Friday, April 22, 2011
One last post here to round out the week. And, in honor of the fact that both me and mother nature seem to be having a tough time letting go of this winter, I’m going to post another skiing shot. (Sadly, I won’t be making it up skiing this weekend – but my season is far from over!!)
This was taken from the summit of Whistler Mountain, at Whistler-Blackcomb Ski Resort in British Columbia. The normal picture that you’d take from up here would include Black Tusk, but I like this view too. The weather during this particular trip up there was a bit weird though. I took it in January of 2008, but the snow was a lot more like what you’d usually find in April. There was a warm spell that rolled through (that does happen from time to time up here in the PNW), so the snow, while pretty to look at, was kind of grabby and nasty. As in, it wasn’t quite warm enough to be soft and slushy like the *good* stuff you get in the spring (at least, not this high on the mountain, down low it was a lot nicer), but it wasn’t quite cold enough to be fully frozen either. (Yes, I prefer ice and hard-pack to grabby, but both of them are way at the bottom of the list.) Anyway, enough about the skiing. I like the view, and that’s what we’re here for.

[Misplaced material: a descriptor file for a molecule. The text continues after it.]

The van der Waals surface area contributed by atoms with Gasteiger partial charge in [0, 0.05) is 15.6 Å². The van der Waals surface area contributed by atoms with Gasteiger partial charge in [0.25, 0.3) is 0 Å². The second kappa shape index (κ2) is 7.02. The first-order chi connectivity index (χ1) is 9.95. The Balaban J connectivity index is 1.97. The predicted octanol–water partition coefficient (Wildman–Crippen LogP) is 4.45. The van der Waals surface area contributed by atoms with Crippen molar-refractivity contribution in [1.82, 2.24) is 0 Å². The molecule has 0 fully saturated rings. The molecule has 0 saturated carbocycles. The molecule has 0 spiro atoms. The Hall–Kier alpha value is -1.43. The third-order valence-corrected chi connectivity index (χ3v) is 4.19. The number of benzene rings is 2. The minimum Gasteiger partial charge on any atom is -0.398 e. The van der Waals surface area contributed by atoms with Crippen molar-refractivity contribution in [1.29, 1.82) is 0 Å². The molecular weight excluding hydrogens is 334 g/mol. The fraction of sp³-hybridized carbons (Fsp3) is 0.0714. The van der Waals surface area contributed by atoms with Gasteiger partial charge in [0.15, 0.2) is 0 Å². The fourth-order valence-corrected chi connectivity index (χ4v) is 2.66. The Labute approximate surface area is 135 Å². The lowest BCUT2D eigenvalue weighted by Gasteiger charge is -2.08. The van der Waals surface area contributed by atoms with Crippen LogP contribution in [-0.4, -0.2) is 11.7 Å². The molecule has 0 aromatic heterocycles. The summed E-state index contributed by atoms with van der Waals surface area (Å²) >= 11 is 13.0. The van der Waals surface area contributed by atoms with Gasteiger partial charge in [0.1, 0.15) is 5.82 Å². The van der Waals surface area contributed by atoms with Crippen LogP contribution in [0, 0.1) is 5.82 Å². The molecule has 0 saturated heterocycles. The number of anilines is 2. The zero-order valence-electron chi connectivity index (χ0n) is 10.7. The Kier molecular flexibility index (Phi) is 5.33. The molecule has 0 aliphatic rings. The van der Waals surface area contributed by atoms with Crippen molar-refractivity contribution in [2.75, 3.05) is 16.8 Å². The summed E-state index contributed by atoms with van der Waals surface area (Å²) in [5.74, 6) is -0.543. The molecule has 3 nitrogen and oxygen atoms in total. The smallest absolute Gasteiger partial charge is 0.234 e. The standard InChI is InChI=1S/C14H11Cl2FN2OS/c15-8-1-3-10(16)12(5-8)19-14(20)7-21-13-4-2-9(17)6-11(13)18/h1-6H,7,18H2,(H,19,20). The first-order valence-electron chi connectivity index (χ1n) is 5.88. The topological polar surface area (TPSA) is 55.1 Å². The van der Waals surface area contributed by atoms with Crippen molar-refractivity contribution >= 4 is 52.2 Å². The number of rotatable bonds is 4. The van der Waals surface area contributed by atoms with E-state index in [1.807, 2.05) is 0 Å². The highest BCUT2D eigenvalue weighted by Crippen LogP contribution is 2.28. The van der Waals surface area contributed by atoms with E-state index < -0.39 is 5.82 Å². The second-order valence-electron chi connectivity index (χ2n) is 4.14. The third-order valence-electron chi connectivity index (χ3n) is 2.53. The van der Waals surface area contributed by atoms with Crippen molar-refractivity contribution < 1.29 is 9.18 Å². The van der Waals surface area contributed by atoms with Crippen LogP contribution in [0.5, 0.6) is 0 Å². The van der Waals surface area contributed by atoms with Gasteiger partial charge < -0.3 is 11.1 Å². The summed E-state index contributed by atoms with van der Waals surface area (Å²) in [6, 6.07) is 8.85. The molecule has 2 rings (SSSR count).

Notes: Canon PowerShot SD850 IS (Point and shoot). 1/1000s, ISO 80.
Tuesday, December 14, 2010
Notes: Canon EOS Rebel T1i, Canon 55-250mm IS lens. 1/400s, f/11.0, ISO 200. Focal length: 55mm.
Friday, September 24, 2010
I’ve got a huge (huge!) pile of pictures that I got while I was up in Whistler a few weeks ago, and I haven’t been slowly doling them out like I intended to. Until today, I’ve only just posted the one. In hindsight, posting a completely unrelated picture from Blackcomb yesterday doesn’t really help with that effort, especially because I chose one from when I was skiing in basically the exact same spot where I was hiking. So, rather than using the image I had originally earmarked for today, I’ll instead use this one.
This is Fitzsimmons Creek. It runs down through the lowlands, basically right between the village and the upper village. The water in the creek is very milky, because it’s got a lot of glacial meltwater running through it, which tends to be really silty and full of minerals and such. (Basically the same idea behind the White River that flows out of Mt. Rainier National Park and all of the crazy aquamarine water in North Cascades National Park.)
So, I’m not sure if this picture has the same effect on anyone else that it does on me, but for some reason the color of those rocks in front just does something to me. For whatever reason, that’s what drew my eye in originally when I was walking past, and now I can’t stop looking at this picture. It’s inexplicable, but it eats away at me. Weird, right?